I mean, the 1994 interim plan was a one-time plan, and the elections had already been conducted under that plan, so there was a question as to what would be the further relief that would be ordered so long as no pre... permanent plan had been precleared, but I think the local court had jurisdiction to make that consideration.
Unknown Speaker: Well, I'm not sure why, because the court has got jurisdiction to adjudicate a complaint that's brought in front of it.
The complaint brought in front of it says, this is an unprecleared plan.
The court can adjudicate that, says it is unprecleared, don't use it.
I don't see why the court, absent some further pleading before it, has got jurisdiction to do anything.
If at that point the party says, or some party says, whoops, if we can't use this unprecleared plan, then we've got to decide what's going to happen to the old plan.
If they don't bring a complaint that the old plan is in fact unconstitutional, then I don't know why the old plan wouldn't be followed.
If they do bring a complaint that the old plan is unconstitutional, and the court so finds, then the court has got jurisdiction to make any kind of remedial order.
Why isn't that the regime that we should assume?
Mr. Jenkins: Well, Justice Souter, if I understand your question, I agree with you that it would not have been objectionable for the district court to simply say, no further elections, and judges that were elected either under the unprecleared plan that existed or under the interim plan will simply remain in their posts.
Unknown Speaker: Yes, but I'm suggesting something more.
I'm saying the court shouldn't have done anything more than that.
Mr. Jenkins: Well, I think under certain--
Unknown Speaker: It should adjudicate what's in front of it, and if the only thing in front of it is a section 5 claim, it should adjudicate it and stop.
Before it goes any further, it ought to have another claim to adjudicate in response to which it would have jurisdiction to grant relief.
Mr. Jenkins: --Well, ordinarily that would be correct, and I agree with you that in order to resolve this case, and to order the outcome that the appellants seek, that's all this Court would have to decide.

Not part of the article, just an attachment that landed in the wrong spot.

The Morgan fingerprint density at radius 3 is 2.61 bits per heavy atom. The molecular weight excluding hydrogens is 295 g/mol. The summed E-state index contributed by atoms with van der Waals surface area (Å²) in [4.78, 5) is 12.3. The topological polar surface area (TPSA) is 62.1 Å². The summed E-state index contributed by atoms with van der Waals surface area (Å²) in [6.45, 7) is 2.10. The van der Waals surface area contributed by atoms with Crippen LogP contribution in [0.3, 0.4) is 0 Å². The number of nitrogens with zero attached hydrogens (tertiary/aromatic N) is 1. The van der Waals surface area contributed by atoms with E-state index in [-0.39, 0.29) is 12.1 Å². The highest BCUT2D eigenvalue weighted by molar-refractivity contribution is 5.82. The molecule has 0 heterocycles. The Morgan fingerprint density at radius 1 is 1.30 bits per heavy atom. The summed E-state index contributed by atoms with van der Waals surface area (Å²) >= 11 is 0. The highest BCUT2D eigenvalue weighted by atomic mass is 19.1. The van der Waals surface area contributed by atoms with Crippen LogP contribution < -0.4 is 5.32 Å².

My point is simply that there was a difficult circumstance presented to the district court here because of the jurisdiction's failure to obtain preclearance, and the possibility that there might be an indefinite period in which no elections--
Unknown Speaker: Yes, but that's--
--That's not the court's problem.
--That's the jurisdiction's problem.
All the court has to say is, this hasn't been precleared, period, whereupon it's the problem of the jurisdiction to decide what they're going to do with these judges, continue them or come up with some other plan, but I don't know why it's the court's problem.
Mr. Jenkins: --Well, Justice Scalia, in City of Rome this Court held that in fact the fallback remedy essentially under section 5 is elections under the status quo ante system, and as Justice Gins--
Unknown Speaker: After a finding of violation.
That's a remedy after finding--
Mr. Jenkins: --Well, there was a finding of a violation here, which was the failure to preclear an election system that was covered by section 5, so there was in fact a violation.
If I... there was not--
Unknown Speaker: --I mean a violation that the extant... you know, the system in place, which someone is asking to be stricken down, is a violation.
Mr. Jenkins: --Are you referring to the 1994 interim plan, or are you... which one are you referring--
Unknown Speaker: In this case, none.
I mean, nobody was challenging any particular plan here.
They were just challenging the preclearance.
Mr. Jenkins: --Well, I'd like to leave it with the fact that I think, Justice Souter, you're correct that this Court need not address that question in order to reverse the decision.